The last two posts we’ve been discussing peace with God and the peace of God in connection with the advent of Jesus Christ. Jesus was born to give us peace with God so that we could enter into a relationship that heals broken relationships and builds happy lives. Jesus was also born to give us the peace of God so that we don’t have to fear the unknown but anticipate the joyous future that is to come through him. When you combine peace with God and the peace of God you are, therefore, able to have peace with one another. Like someone said, “Peace with God helps mightily in living peaceably with men.”
This principle of peace helps to explain why the world is not at peace. The world does not know God and, thus, it cannot achieve lasting peace. It took a special birth to give the hope that “peace on earth, good will toward men” is going to come someday. This message is so urgent in view of all the unrest in the world.
Consider one person’s account of world events:
The people were being heavily taxed, and faced every prospect of a sharp increase to cover expanding military expenses. The threat of world domination by a cruel, ungodly, power-intoxicated band of men was ever just below the threshold of consciousness. Moral deterioration had corrupted the upper levels of society and was moving rapidly into the broad base of the populace. Peace propaganda was heard everywhere in the midst of preparations for war. The latest rulers were covering the landscape with their statues and images, invoking a subtle form of state-worship. Intense nationalistic feeling was clashing openly with new and sinister forms of imperialism. Conformity was the spirit of the age. Government handouts were being used with increasing lavishness to keep the population from rising up and throwing the leaders. Interest rates were spiraling upward in the midst of an inflated economy. External religious observance was considered a political asset. An abnormal emphasis was being placed upon sports and athletic competitions. Social life centered around the banquet and the pool. Racial tension was the breaking point.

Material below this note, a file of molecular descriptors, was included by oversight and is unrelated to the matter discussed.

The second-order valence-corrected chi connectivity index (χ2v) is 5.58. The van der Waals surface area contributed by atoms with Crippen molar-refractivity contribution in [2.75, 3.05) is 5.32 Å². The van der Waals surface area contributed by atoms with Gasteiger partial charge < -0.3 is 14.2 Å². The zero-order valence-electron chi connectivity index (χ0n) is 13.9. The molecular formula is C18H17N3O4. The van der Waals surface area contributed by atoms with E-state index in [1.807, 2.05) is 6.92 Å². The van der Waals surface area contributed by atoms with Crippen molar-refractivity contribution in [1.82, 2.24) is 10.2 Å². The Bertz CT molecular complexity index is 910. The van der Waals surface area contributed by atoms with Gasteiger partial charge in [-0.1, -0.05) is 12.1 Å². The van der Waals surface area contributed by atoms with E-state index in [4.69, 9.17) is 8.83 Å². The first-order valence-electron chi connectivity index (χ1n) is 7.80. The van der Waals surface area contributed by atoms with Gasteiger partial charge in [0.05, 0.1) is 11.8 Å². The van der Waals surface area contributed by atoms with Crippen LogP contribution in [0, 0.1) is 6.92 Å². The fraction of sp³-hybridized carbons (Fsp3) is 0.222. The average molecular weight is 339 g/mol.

Sounds like something you’d hear on TV news or read from an on-line report, doesn’t it? You’d think it’s describing world conditions today. But think again. The account goes on to say,
In such a time and amid such a people, a child was born to a migrant couple who had just signed up for a fresh round of taxation and who were soon to become political exiles. The child was called, among other names, the Prince of Peace.
Yes, this was the state of world affairs when Jesus entered the scene at his first advent. And yet, when he comes at his second advent, he will change the world so that it will no longer be in such a state. You could say that the child born in the stable will someday change an unstable world and make it permanently stable. For the Prophet Isaiah wrote,
There will be no end to the increase of his government or of peace. On the throne of David and over his kingdom, to establish it and to uphold it with justice and righteousness from then on and forevermore. The zeal of the Lord of hosts will accomplish this (Isa. 9:7).
Just think of it: Jesus the Messiah or Christ will rule over the nations with power and authority and establish world-wide peace. This is the peace to which the angels were referring when they heralded the birth of Christ. And it was presented with joy that will come to all the world.
When believers in this present age accept Jesus into their lives, they begin their quest for the day the Prince of Peace comes. The peace of God and peace with God fills our hearts so that we get a tiny taste of that future peace by experiencing it in our own lives.